In a late-ish interview with Charles Harrison in 1984, Clement Greenberg declares that the modern picture cannot accommodate shading, or modelling in tones into depth, breaking the plane of the two-dimensional surface, overlooking the fact that the great modernist pictures are full of lateral shading by way of colour juxtapositions, which, while remaining side-by-side front-on to the picture surface, suggest movement into depth by such qualities as temperature, warmth or coolness, or simply through the effect of the differing organic composition of the pigments out of which colours arise. Place cobalt green, for instance, beside a cadmium yellow and it will suppress the luminosity of the yellow, and cool its ardour; whereas an emerald green tends to sharpen the brightness of the yellow. Here oil paint has an enormous advantage over acrylics; the latter tend to have a uniform plastic “timbre” which can only be modified by adding gels, pumice granules or pearlescence.
But even here, notice how Morris Louis tempers his yellows and reds by surrounding them with siennas and ochres, a lesson lost on some of our more garish practitioners, and on the lurid horrors of op-art, which mistakes fluorescent op-flicker for colourism, or close valued pastel-milked colour likewise. Matisse’s The Moroccans and Picasso’s Man Leaning on a Table (or Seated Man), 1916, itself indebted to Matisse’s The Piano Lesson I, 1916, are classic examples of lateral shading; still figurative, or on the cusp of abstraction, borderline cases, you may say, but they reveal the extent to which near-abstraction can accommodate dark to light oppositions, suitably modulated with shades of grey, without engendering a brittle surface flatness. “Colour makes its own space” was the mantra of the 1960’s colour-field exponents, but it does so by utilising subliminal qualities of colour-shading that are best left unrationalised, for there is nothing more inimical to successful painting than analysis of the thought processes which arise in the throes of arriving there, or the over-emphasis on conscious purpose.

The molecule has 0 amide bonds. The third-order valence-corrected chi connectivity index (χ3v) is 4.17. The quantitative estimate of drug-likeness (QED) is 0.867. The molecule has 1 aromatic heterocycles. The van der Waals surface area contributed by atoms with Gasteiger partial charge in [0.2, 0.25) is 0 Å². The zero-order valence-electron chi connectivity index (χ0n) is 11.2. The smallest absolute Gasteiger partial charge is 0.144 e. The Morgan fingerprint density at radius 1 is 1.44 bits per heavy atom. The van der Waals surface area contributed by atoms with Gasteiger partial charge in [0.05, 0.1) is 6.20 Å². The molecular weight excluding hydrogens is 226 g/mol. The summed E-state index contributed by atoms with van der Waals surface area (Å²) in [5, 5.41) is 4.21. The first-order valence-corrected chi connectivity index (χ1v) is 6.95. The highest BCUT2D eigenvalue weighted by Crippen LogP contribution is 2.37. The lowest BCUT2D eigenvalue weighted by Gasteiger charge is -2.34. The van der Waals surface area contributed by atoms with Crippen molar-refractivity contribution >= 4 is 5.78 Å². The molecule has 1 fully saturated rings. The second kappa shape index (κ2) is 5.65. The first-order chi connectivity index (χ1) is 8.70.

Rothko’s pictures owe their “art” to precisely this kind of subliminal lateral shading, where colour areas are muted, softly modulated within themselves to enhance their capacity to combine with others remote on the colour-wheel spectrum (and the fuzzy-edged brushing contributes to that end). And Patrick Heron can even create shading when using only “hot” colours, just by juxtaposing or surrounding one orange-red, all the cadmiums, with a slightly deeper red (as in the excellent Two Vermilions, Orange and Red, 1964), and even more so by introducing a touch of venetian red into his cadmiums, an earthier tone which is made to appear greenish-brown in reciprocal influence with the reds. So one goes on, with some such thoughts at the back of one’s mind, without over-determining intention, and the moment one begins to intermix pigments on the surface, submitting to the vicissitudes of the painting process, in other words surrendering to the flow of the medium, the heady intoxication of losing control intercedes. One is immediately plunged into a world for which no amount of rehearsal has prepared one, or is an adequate substitute, though practice and experience, of course, can help.
Not that spontaneity is the ultimate criterion of invention or value in painting. For as Heron also said, to paraphrase, what we need now is a finer deliberateness, a more considered mode of action, which will embrace the more static architectural qualities of painting, at the same time as it allows the immediate and the spontaneous.
Alan Gouk 22nd August 2013
Alan Gouk: Original Perspectives is at the Kinblethmont Gallery, near Arbroath, Angus, 7th – 22nd September 2013, 11am-5pm daily.